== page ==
NHS England have extended the standardised GP appointment categories mapping exercise deadline until 31 July 2021. This also means the first payments to PCNs move from 30 September 2021 to 31 October 2021.  The NHS England communication explaining this can be viewed here, our guidance remains current and can be accessed as below. 


GP Practices, by 30th June 2021, are contractually obliged to map their appointments according to fixed categories which will enable data collection of standardised GP appointments.

With credit to Londonwide LMCs, we have produced this webpage which is also available in pdf format to assist you.  

Tips on appointment mapping

It is a contractual obligation that practices will by 30 June 2021 map their appointments according to fixed categories. This is to enable data collection of standardised GP appointments.

When considering the practice appointment system, it is worthwhile thinking about how the templates are set up. Remember that the data recorded as care related encounters is being used to provide national reports on GP activity. This will include reporting on unused appointments. It is not going to be accurately recording or measuring other essential GP activity including all the clinical administrative work which practices can record under care related activity or work essential for running the practice including staff supervision and training which practices can record under administration and practice staff activity.

To maximise the accuracy of the data we would suggest the following:

  1. Ensure that all care related encounters are recorded. It is common practice that when a patient phones reception needing advice that if the GP is available the call is just put through, with no record of this in the appointment system. Or when GPs are reviewing letters/results, which need a consultation with the GP, that they just call the patient up to discuss the issues. We encourage practices to move to a system where all these types of unplanned contacts are added to the clinical system as extra or squeezed in appointments.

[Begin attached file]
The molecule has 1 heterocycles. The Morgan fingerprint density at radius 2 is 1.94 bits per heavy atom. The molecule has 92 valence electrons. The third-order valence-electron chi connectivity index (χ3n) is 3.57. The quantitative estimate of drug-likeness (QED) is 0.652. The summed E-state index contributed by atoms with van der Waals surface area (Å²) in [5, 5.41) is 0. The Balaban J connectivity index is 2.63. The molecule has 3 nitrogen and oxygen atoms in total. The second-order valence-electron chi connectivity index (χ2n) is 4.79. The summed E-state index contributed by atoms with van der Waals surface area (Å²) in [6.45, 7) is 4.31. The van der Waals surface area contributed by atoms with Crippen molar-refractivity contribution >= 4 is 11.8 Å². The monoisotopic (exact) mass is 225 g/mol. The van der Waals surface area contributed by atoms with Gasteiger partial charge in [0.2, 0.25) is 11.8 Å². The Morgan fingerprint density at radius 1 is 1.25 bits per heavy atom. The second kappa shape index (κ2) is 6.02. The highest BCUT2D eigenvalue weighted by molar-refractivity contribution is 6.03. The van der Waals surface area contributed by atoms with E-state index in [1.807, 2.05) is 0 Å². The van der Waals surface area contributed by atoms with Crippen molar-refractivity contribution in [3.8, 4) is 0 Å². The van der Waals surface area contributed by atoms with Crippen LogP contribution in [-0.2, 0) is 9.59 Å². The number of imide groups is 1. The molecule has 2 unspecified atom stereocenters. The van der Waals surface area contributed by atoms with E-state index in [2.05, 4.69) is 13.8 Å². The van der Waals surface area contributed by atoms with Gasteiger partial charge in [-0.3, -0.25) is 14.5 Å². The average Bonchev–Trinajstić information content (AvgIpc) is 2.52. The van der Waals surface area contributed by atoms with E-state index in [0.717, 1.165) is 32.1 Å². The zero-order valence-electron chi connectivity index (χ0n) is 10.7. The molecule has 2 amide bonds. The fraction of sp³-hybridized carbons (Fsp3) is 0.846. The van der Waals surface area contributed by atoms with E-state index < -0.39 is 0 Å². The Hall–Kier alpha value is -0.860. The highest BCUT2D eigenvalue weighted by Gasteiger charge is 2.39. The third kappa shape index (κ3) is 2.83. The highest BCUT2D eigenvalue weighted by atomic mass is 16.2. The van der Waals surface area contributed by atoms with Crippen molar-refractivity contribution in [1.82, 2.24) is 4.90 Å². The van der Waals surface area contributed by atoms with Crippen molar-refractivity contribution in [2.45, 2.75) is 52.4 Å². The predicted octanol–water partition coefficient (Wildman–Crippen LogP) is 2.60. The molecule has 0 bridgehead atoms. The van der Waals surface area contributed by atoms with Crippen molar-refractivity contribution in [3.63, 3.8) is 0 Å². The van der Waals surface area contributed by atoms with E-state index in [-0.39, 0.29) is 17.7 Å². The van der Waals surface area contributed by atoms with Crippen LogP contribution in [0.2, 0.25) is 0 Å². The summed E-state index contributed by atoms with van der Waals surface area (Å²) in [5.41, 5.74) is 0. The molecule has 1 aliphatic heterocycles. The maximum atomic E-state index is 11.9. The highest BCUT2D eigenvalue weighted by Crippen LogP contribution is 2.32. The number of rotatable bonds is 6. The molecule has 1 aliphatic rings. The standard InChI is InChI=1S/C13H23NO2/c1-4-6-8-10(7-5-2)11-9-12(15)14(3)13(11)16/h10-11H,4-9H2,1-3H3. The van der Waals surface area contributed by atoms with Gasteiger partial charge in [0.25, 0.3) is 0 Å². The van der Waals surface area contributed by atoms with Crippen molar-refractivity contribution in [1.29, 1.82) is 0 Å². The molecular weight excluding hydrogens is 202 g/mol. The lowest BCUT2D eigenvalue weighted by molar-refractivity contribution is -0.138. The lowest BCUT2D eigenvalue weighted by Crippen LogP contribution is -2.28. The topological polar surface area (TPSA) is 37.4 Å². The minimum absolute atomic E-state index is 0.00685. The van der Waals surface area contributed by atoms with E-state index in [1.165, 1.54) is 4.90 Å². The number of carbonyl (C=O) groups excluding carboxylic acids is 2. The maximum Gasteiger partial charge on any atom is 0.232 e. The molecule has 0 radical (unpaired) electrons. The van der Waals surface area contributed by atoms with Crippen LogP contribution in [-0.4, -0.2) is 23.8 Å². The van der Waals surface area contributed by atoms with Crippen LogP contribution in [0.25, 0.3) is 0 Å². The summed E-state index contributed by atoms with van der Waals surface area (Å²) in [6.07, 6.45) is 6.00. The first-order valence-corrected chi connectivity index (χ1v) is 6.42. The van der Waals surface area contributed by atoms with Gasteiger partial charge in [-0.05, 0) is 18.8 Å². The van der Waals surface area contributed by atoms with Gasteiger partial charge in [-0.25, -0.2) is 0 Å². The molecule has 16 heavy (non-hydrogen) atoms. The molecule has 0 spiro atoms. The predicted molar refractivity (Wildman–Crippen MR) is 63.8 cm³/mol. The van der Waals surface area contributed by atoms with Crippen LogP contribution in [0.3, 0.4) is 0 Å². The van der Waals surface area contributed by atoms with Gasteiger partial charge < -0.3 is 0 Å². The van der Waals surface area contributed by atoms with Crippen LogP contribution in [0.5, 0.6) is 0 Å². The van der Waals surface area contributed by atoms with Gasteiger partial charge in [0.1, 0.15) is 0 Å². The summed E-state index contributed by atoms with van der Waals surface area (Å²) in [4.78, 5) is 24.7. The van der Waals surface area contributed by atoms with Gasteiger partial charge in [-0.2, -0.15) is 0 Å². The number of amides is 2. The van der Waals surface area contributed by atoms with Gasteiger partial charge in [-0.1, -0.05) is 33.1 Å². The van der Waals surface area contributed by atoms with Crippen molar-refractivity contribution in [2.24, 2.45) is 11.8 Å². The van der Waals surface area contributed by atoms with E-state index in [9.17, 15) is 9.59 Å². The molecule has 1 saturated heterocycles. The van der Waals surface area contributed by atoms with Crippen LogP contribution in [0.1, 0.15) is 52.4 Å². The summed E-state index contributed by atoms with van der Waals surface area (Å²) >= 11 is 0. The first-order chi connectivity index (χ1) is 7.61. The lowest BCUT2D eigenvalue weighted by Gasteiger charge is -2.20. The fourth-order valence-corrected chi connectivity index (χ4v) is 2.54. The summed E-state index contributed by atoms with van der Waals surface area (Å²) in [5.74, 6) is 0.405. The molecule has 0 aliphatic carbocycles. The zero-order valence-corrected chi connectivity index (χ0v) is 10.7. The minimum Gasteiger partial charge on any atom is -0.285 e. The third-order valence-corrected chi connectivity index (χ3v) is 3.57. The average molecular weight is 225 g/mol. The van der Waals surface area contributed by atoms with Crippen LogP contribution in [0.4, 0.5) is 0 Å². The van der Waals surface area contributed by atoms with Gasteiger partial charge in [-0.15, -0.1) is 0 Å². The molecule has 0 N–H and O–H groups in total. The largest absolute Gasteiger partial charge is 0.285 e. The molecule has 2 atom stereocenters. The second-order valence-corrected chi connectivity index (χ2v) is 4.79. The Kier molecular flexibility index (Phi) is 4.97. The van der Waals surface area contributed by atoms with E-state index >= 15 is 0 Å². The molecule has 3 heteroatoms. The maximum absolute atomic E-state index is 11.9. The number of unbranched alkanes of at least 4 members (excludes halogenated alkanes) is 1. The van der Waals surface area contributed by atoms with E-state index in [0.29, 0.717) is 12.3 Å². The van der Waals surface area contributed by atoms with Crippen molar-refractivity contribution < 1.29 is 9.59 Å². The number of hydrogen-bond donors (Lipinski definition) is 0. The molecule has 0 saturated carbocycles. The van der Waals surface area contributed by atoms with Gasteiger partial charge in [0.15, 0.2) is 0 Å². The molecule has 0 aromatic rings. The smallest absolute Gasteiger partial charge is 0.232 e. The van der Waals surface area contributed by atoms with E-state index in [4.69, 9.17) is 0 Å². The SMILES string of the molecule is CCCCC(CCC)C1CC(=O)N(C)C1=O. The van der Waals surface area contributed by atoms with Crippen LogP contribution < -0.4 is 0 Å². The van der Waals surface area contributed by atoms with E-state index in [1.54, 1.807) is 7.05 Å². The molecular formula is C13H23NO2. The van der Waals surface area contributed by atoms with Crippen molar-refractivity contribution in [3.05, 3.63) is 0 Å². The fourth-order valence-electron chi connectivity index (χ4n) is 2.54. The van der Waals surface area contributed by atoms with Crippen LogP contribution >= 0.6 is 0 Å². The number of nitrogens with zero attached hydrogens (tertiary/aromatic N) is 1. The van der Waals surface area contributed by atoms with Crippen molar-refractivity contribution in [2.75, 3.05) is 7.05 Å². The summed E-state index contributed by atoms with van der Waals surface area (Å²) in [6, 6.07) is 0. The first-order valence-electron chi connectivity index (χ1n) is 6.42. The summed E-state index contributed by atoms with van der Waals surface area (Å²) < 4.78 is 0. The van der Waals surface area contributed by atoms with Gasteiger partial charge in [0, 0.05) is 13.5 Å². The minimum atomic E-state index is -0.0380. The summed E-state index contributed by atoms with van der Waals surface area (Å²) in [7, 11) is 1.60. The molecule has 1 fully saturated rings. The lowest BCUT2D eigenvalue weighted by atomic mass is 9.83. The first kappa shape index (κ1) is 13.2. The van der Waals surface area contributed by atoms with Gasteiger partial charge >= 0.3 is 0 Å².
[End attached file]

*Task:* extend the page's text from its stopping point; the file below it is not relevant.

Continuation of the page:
2. Accurately capture clinical triage. Where practices are undertaking clinical triage, these need to be recorded as they form part of the care related encounters data. If following triage, the patient needs to be booked into a planned or urgent appointment slot, this should be added as a separate appointment on the appropriate healthcare professional’s appointment list.
  3. Remove surplus appointments. Some practices set up their appointment systems so that there are sufficient appointments in the appointment system to manage whenever patients call. These are contingency slots and not actual appointment slots and may be utilised for triage lists, home visit lists etc. To prevent inaccurate reporting of capacity and utilisation rates these slots should be deleted at the end of a session. This is different from unused slots which are true appointment slots which have not been used.
  4. Accurately record the mode of consultation. The appointment system is normally set up with a default appointment type, most frequently telephone or face-to-face but it could include video or online. If consulting and the mode of consultation is different from the default type, then this should be changed within the medical record. Accurately recording the mode of consultation is important not just for data collection but can also be relevant for medicolegal purposes.

Purpose of mapping exercise

NHSE/I, in partnership with NHS Digital, has introduced a new set of GP appointment categories (full guidance below), intended to better capture general practice workload and demand. Practices need to undertake a short one-off exercise to map each appointment slot type they use to one of the national categories.

  • Piloting suggests that this exercise will take around one hour per practice.
  • Functionality enabling this mapping exercise for an earlier set of categories used for piloting wasintroduced to EMIS, TPP/SystmOne and Informatica/FrontDesk in September 2020.
  • The functionality aligned to the categories was made available at the end of March 2021. Please contact your supplier if you have not received a notification or instructions on next steps.

Definition of an appointment

The following definition has been agreed: “discrete interactions between a health or care professional and a patient, or a patient’s representative”. This definition excludes: